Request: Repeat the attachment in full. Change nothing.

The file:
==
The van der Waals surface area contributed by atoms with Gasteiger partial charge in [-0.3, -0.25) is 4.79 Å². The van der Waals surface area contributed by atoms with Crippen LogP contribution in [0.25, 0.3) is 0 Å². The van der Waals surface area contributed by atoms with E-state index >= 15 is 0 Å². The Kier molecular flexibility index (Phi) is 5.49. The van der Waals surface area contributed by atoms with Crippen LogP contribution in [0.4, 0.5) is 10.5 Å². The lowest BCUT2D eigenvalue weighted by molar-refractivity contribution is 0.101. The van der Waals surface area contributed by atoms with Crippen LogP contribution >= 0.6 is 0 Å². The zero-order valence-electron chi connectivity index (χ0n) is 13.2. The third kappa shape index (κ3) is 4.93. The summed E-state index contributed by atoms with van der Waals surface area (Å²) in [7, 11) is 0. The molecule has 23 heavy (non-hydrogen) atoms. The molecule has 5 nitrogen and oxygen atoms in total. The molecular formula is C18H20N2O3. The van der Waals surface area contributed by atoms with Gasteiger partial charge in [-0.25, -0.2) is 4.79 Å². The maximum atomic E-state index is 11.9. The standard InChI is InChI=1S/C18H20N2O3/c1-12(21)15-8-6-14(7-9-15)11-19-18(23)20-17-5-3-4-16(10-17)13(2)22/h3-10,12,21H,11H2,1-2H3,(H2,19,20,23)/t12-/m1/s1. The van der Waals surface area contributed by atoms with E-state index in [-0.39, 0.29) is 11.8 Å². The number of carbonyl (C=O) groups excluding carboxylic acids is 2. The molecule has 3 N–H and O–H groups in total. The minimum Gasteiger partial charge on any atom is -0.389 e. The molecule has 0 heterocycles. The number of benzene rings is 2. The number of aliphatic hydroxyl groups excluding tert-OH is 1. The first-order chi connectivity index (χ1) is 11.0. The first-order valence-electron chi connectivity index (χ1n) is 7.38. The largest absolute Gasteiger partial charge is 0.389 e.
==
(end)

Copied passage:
The van der Waals surface area contributed by atoms with Gasteiger partial charge in [-0.3, -0.25) is 4.79 Å². The van der Waals surface area contributed by atoms with Crippen LogP contribution in [0.25, 0.3) is 0 Å². The van der Waals surface area contributed by atoms with E-state index >= 15 is 0 Å². The Kier molecular flexibility index (Phi) is 5.49. The van der Waals surface area contributed by atoms with Crippen LogP contribution in [0.4, 0.5) is 10.5 Å². The lowest BCUT2D eigenvalue weighted by molar-refractivity contribution is 0.101. The van der Waals surface area contributed by atoms with Crippen LogP contribution >= 0.6 is 0 Å². The zero-order valence-electron chi connectivity index (χ0n) is 13.2. The third kappa shape index (κ3) is 4.93. The summed E-state index contributed by atoms with van der Waals surface area (Å²) in [7, 11) is 0. The molecule has 23 heavy (non-hydrogen) atoms. The molecule has 5 nitrogen and oxygen atoms in total. The molecular formula is C18H20N2O3. The van der Waals surface area contributed by atoms with Gasteiger partial charge in [-0.25, -0.2) is 4.79 Å². The maximum atomic E-state index is 11.9. The standard InChI is InChI=1S/C18H20N2O3/c1-12(21)15-8-6-14(7-9-15)11-19-18(23)20-17-5-3-4-16(10-17)13(2)22/h3-10,12,21H,11H2,1-2H3,(H2,19,20,23)/t12-/m1/s1. The van der Waals surface area contributed by atoms with E-state index in [-0.39, 0.29) is 11.8 Å². The number of carbonyl (C=O) groups excluding carboxylic acids is 2. The molecule has 3 N–H and O–H groups in total. The minimum Gasteiger partial charge on any atom is -0.389 e. The molecule has 0 heterocycles. The number of benzene rings is 2. The number of aliphatic hydroxyl groups excluding tert-OH is 1. The first-order chi connectivity index (χ1) is 11.0. The first-order valence-electron chi connectivity index (χ1n) is 7.38. The largest absolute Gasteiger partial charge is 0.389 e.